As might be expected, the very small components on MEMS devices are sometimes very fragile and subject to being easily damaged or degraded even in normal operation. For this reason, a protective cover is often employed even when the device is ultimately to be disposed in a relatively isolated location. This cover is designed to protect the components of the MEMS device from moisture and from deleterious materials, as well as from impact by other objects during assembly or operation. In the case of an optical MEMS device, the cover will normally be transparent, or at least clear enough to allow passage of the requisite amount of light. The cover is almost always a separate component, and must be securely mounted in such a manner so as to facilitate the function of the cover and of the device itself. As background for the present invention, an exemplary MEMS device will now be described in greater detail.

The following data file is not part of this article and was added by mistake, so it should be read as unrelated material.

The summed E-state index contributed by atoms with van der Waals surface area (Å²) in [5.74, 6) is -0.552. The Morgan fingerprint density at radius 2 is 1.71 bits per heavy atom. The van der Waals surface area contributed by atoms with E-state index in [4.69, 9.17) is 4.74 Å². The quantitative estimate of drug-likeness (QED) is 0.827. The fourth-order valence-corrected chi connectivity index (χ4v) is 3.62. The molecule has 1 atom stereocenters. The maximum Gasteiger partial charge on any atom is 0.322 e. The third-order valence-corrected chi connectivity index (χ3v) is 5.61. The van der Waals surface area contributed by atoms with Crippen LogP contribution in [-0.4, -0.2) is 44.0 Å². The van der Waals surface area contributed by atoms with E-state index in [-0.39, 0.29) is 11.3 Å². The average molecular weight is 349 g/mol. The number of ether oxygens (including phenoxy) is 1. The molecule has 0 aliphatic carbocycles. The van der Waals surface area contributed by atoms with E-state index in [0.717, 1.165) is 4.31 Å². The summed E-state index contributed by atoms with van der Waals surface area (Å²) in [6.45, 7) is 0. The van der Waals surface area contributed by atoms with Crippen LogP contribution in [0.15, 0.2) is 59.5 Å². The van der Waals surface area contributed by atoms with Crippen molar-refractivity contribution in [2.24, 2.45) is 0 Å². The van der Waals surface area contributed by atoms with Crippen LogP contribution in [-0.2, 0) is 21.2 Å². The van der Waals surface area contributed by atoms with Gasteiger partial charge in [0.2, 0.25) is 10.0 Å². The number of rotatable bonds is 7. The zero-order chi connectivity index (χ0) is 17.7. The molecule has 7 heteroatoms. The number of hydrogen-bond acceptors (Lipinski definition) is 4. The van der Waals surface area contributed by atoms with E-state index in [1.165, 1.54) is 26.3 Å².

This MEMS device 100 of
MEMS device 100 creates these visual images by rapidly and selectively reorienting the individual mirrors formed on its reflecting surface (see
The MEMS device 100 described above, or more precisely the main operational portion of it, is herein generally referred to as the active area. The MEMS device active area is often fabricated on a thin wafer of semiconductor material along with many identical or similar devices.
The MEMS device active area 101 is typically formed in a series of process steps. As should be apparent, these process steps are often performed for the entire wafer at roughly the same time and may include, for example, doping certain areas of the wafer 300, or depositing and selectively etching away material in a series of layers to form the components of the various devices in the active area 101. Such devices, and those in the active areas (shown but not numbered) of other devices formed on or near the surface 304 of wafer 300 may, in this example, include the micro-mirrors themselves, the underlying hinges, and the electronic circuitry used to induce mirror movement when the MEMS device 100 is in operation. When the MEMS device active area 101 has been formed, a protective cover (not shown in